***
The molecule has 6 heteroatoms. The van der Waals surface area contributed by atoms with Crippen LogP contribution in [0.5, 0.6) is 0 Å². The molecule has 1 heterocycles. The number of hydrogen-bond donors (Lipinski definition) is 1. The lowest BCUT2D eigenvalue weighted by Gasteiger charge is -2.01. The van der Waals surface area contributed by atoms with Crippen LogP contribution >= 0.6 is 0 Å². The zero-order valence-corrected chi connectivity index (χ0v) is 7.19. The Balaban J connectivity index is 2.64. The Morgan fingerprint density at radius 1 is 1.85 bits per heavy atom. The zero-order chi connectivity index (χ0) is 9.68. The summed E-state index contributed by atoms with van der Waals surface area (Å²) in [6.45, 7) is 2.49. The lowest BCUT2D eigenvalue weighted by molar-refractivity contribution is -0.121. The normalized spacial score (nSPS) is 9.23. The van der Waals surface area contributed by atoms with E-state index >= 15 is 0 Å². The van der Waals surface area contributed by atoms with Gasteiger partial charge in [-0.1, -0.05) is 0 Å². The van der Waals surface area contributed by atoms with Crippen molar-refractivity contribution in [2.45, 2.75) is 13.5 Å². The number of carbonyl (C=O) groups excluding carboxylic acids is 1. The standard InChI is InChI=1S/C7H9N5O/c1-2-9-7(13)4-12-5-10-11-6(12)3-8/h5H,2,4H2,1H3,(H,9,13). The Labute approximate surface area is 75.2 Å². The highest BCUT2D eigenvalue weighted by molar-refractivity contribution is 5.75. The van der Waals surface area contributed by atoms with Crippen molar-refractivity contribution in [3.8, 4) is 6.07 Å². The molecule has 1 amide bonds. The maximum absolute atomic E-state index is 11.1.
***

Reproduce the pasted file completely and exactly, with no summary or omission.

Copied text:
The molecule has 6 heteroatoms. The van der Waals surface area contributed by atoms with Crippen LogP contribution in [0.5, 0.6) is 0 Å². The molecule has 1 heterocycles. The number of hydrogen-bond donors (Lipinski definition) is 1. The lowest BCUT2D eigenvalue weighted by Gasteiger charge is -2.01. The van der Waals surface area contributed by atoms with Crippen LogP contribution >= 0.6 is 0 Å². The zero-order valence-corrected chi connectivity index (χ0v) is 7.19. The Balaban J connectivity index is 2.64. The Morgan fingerprint density at radius 1 is 1.85 bits per heavy atom. The zero-order chi connectivity index (χ0) is 9.68. The summed E-state index contributed by atoms with van der Waals surface area (Å²) in [6.45, 7) is 2.49. The lowest BCUT2D eigenvalue weighted by molar-refractivity contribution is -0.121. The normalized spacial score (nSPS) is 9.23. The van der Waals surface area contributed by atoms with E-state index >= 15 is 0 Å². The van der Waals surface area contributed by atoms with Gasteiger partial charge in [-0.1, -0.05) is 0 Å². The van der Waals surface area contributed by atoms with Crippen molar-refractivity contribution in [2.45, 2.75) is 13.5 Å². The number of carbonyl (C=O) groups excluding carboxylic acids is 1. The standard InChI is InChI=1S/C7H9N5O/c1-2-9-7(13)4-12-5-10-11-6(12)3-8/h5H,2,4H2,1H3,(H,9,13). The Labute approximate surface area is 75.2 Å². The highest BCUT2D eigenvalue weighted by molar-refractivity contribution is 5.75. The van der Waals surface area contributed by atoms with Crippen molar-refractivity contribution in [3.8, 4) is 6.07 Å². The molecule has 1 amide bonds. The maximum absolute atomic E-state index is 11.1.